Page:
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December 29, 2010: The former president pays a visit to Tunisia’s accidental hero.

Congratulations to the people of Tunisia! The dictator has taken flight.

Zine El Abidine Ben Ali, in power for 23 years, whose wife’s family was dedicated full time to stealing the wealth of the nation, who made Tunisia infamous for censorship and oppression, got on a plane and fled the country this afternoon.

Just yesterday, he was trying to cling to power a little bit longer. He thought he was making a concession by promising not to run for re-election in 2014, and by ordering his forces to stop firing live ammunition on his fellow citizens. That didn’t work.

This all began when Mohamed Bouazizi, an unemployed college graduate, was stopped by police for selling vegetables on the street. When the police confiscated his produce, he set himself on fire in an act of desperation, and later died from his injuries.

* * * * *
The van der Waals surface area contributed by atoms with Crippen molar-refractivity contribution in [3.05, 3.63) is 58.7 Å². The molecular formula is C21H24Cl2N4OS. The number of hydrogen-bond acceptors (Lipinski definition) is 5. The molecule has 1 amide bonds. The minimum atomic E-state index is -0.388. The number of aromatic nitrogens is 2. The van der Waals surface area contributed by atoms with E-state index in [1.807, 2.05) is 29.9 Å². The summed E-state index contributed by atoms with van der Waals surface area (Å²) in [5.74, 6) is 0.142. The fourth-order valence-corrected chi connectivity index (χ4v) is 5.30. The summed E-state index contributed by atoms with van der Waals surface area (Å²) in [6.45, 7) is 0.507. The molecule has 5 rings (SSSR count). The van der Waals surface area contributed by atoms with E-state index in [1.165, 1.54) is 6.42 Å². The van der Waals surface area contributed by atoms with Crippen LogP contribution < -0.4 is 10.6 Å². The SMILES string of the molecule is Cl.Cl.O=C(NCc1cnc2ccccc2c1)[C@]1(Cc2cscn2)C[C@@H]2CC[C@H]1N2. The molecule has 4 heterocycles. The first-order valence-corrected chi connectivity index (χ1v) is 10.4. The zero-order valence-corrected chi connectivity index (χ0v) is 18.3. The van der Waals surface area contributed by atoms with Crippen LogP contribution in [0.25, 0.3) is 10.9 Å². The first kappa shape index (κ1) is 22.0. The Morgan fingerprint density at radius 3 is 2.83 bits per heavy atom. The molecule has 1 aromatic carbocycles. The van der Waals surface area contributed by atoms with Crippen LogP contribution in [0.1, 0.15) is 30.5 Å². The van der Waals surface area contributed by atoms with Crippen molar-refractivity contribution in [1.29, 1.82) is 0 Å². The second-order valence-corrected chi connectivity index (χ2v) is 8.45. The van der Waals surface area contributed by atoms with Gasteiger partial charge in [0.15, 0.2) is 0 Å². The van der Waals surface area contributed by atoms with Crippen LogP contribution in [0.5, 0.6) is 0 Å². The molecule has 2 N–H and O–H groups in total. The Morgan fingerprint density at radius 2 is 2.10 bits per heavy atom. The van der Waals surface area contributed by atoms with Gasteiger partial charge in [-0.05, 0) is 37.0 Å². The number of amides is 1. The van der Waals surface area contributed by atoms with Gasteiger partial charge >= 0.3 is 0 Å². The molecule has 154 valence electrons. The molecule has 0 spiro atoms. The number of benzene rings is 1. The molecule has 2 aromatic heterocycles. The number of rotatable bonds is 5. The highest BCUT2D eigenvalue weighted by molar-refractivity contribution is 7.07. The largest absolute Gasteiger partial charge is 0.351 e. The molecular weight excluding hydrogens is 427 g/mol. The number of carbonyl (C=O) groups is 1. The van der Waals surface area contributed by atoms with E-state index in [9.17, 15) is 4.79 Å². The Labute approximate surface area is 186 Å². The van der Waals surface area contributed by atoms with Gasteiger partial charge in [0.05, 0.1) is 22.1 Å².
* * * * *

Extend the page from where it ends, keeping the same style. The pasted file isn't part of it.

It was the spark that lit the flames of popular discontent. Since then, the protests have only grown from day to day, as the people lost their fear, in the first-ever successful popular uprising against an autocratic Arab regime.

At least 66 Tunisians gave their lives so this would happen. They did it on their own, without leaders, and with barely a hint of support from Western governments so committed in rhetoric to Arab democracy.

Today, the prime minister has taken power as “provisional” president. Although an economist and technocrat, he is part of the old power structure, so it isn’t over. What matters now is the transition, the building of new institutions able to represent the popular will.

The provisional government should end censorship immediately. They should call elections for a very near date, and invite all political factions to participate. They should form a citizens’ committee including respected members of the opposition, to ensure the transition is free and fair. And the people should keep the pressure on until the game is won.

Best wishes to Tunisia, which is showing the world how it’s done.


Comment from Housseine
Time: January 15, 2011, 14:19

Sad as can be… now that lamer is hidding in KSA.

Comment from ayoub
Time: January 18, 2011, 12:00

A lot more to go

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